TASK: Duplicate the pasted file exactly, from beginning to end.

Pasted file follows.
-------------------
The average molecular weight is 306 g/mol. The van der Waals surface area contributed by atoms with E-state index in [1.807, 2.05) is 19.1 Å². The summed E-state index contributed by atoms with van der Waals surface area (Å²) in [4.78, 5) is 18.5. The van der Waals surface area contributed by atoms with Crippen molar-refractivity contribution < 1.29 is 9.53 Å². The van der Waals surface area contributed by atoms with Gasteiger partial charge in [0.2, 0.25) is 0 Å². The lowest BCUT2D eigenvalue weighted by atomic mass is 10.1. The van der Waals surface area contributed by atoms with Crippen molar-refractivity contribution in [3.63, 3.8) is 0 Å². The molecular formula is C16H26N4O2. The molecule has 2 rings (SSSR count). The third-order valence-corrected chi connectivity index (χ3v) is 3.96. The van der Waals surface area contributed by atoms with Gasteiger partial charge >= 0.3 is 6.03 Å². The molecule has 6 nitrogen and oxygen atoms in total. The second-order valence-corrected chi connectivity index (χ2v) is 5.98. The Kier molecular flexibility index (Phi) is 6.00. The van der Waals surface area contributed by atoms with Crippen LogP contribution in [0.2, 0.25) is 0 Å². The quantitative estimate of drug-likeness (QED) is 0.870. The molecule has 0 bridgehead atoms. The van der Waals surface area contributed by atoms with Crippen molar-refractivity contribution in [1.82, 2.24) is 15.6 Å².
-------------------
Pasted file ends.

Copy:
The average molecular weight is 306 g/mol. The van der Waals surface area contributed by atoms with E-state index in [1.807, 2.05) is 19.1 Å². The summed E-state index contributed by atoms with van der Waals surface area (Å²) in [4.78, 5) is 18.5. The van der Waals surface area contributed by atoms with Crippen molar-refractivity contribution < 1.29 is 9.53 Å². The van der Waals surface area contributed by atoms with Gasteiger partial charge in [0.2, 0.25) is 0 Å². The lowest BCUT2D eigenvalue weighted by atomic mass is 10.1. The van der Waals surface area contributed by atoms with Crippen molar-refractivity contribution in [3.63, 3.8) is 0 Å². The molecular formula is C16H26N4O2. The molecule has 2 rings (SSSR count). The third-order valence-corrected chi connectivity index (χ3v) is 3.96. The van der Waals surface area contributed by atoms with Gasteiger partial charge >= 0.3 is 6.03 Å². The molecule has 6 nitrogen and oxygen atoms in total. The second-order valence-corrected chi connectivity index (χ2v) is 5.98. The Kier molecular flexibility index (Phi) is 6.00. The van der Waals surface area contributed by atoms with Crippen LogP contribution in [0.2, 0.25) is 0 Å². The quantitative estimate of drug-likeness (QED) is 0.870. The molecule has 0 bridgehead atoms. The van der Waals surface area contributed by atoms with Crippen molar-refractivity contribution in [1.82, 2.24) is 15.6 Å².